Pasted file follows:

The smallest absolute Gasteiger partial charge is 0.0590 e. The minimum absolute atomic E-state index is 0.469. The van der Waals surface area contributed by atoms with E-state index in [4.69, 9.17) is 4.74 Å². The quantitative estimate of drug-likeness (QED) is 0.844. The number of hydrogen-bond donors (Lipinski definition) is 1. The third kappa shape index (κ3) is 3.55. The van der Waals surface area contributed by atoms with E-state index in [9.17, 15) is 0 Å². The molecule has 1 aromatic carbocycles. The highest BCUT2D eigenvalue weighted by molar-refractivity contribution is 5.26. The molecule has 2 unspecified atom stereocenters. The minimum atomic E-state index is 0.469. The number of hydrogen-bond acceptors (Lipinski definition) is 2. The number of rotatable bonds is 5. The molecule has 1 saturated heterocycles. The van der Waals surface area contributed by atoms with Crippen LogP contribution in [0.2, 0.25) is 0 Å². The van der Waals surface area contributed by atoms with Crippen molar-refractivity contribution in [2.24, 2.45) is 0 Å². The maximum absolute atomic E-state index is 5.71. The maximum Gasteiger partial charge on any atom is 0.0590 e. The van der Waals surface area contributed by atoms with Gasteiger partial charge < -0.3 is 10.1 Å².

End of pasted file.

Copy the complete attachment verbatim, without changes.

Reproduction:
The smallest absolute Gasteiger partial charge is 0.0590 e. The minimum absolute atomic E-state index is 0.469. The van der Waals surface area contributed by atoms with E-state index in [4.69, 9.17) is 4.74 Å². The quantitative estimate of drug-likeness (QED) is 0.844. The number of hydrogen-bond donors (Lipinski definition) is 1. The third kappa shape index (κ3) is 3.55. The van der Waals surface area contributed by atoms with E-state index in [9.17, 15) is 0 Å². The molecule has 1 aromatic carbocycles. The highest BCUT2D eigenvalue weighted by molar-refractivity contribution is 5.26. The molecule has 2 unspecified atom stereocenters. The minimum atomic E-state index is 0.469. The number of hydrogen-bond acceptors (Lipinski definition) is 2. The number of rotatable bonds is 5. The molecule has 1 saturated heterocycles. The van der Waals surface area contributed by atoms with Crippen LogP contribution in [0.2, 0.25) is 0 Å². The van der Waals surface area contributed by atoms with Crippen molar-refractivity contribution in [2.24, 2.45) is 0 Å². The maximum absolute atomic E-state index is 5.71. The maximum Gasteiger partial charge on any atom is 0.0590 e. The van der Waals surface area contributed by atoms with Gasteiger partial charge < -0.3 is 10.1 Å².